What we learned: What we suspected all along -- that Columbus would put up a good fight and outwork the Penguins early in the series before Pittsburgh got serious and put away a team it beat all five times they met in the regular season. What is it that Columbus lacks? Well, that was obvious on Monday. They don't have anybody in Malkin's or Sidney Crosby's class -- not even close. All Pittsburgh needed was production from one of the two and some stability in net, which Marc-Andre Fleury gave the Penguins the past two games in wins. The competition ramps up a notch for the Penguins in the next round, but neither the Rangers nor the Flyers have an abundance of offense to concern Pittsburgh. It's the later rounds that still call into question the Penguins' all-around game, but that analysis will have to wait, as will Blue Jackets Nation's hopes for a playoff series win. The Jackets have plenty of blue-collar players and a terrific goaltender. They just donât have the skill to truly compete. Welcome to small market hockey in the NHL.
Next game: Pittsburgh will play the Rangers-Flyers winner in the Eastern Conference semifinals, date and time to be determined.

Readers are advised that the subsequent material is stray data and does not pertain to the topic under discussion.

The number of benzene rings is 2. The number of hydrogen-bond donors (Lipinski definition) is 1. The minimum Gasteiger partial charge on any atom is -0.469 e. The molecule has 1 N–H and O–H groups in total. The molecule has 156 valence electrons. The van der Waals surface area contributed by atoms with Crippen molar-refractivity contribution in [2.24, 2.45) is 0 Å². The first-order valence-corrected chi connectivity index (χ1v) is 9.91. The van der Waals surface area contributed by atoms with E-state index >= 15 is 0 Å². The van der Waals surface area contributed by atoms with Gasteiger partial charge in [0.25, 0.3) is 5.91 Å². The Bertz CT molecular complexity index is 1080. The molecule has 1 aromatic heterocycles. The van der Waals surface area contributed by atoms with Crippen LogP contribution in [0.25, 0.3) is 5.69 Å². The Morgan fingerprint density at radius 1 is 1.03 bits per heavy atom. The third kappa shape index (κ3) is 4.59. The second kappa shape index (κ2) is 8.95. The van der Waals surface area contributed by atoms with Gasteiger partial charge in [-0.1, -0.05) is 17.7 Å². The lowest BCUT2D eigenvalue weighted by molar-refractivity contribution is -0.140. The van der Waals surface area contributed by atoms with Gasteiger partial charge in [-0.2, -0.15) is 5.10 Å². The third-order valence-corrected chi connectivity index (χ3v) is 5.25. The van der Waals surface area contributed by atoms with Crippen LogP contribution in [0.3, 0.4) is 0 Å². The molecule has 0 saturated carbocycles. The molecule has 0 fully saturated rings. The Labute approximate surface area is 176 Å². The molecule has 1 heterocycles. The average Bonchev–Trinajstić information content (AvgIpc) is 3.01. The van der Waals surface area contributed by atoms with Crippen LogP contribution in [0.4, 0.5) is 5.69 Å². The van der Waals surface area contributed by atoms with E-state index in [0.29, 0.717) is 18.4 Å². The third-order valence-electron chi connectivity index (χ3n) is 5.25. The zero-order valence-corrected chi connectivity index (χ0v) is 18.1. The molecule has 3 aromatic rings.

MINNESOTA 5, COLORADO 2
Series: Tied 3-3.
Key stat: The home team has won every game in this series.
Key player: LW Zach Parise, Minnesota: Parise's four-point night brought his playoff point total to 10, tying him with Colorado's Nathan MacKinnon for the league lead.
What we learned: This series had to go seven games after the way Game 5 ended on two controversial calls that went against the Wild. Like the Chicago-St. Louis series, this one has been full of drama, and more was added on Monday. Avs leading scorer Matt Duchene returned to the lineup, Colorado forward Paul Stastny became the latest player to spear someone in the unmentionables when he hit Cody McCormick and Parise showed why the Wild wanted him so badly in free agency two seasons ago with a money performance in the clutch. Not even coach Patrick Roy's trademark move of pulling the goalie early could save the Avs. Instead, Minnesota scored a pair of empty netters to make the victory look far more convincing than it was after the Wild blew a 2-0 lead. Minnesota has not advanced past the first round since 2003. The Wild will have to win their first road game of the postseason to do it. With the Avs forward group almost at full strength, that is an enormous mountain to climb.
Next game: Wednesday at Colorado, 9:30 p.m. ET.
LOS ANGELES 4, SAN JOSE 1
Series: Tied 3-3.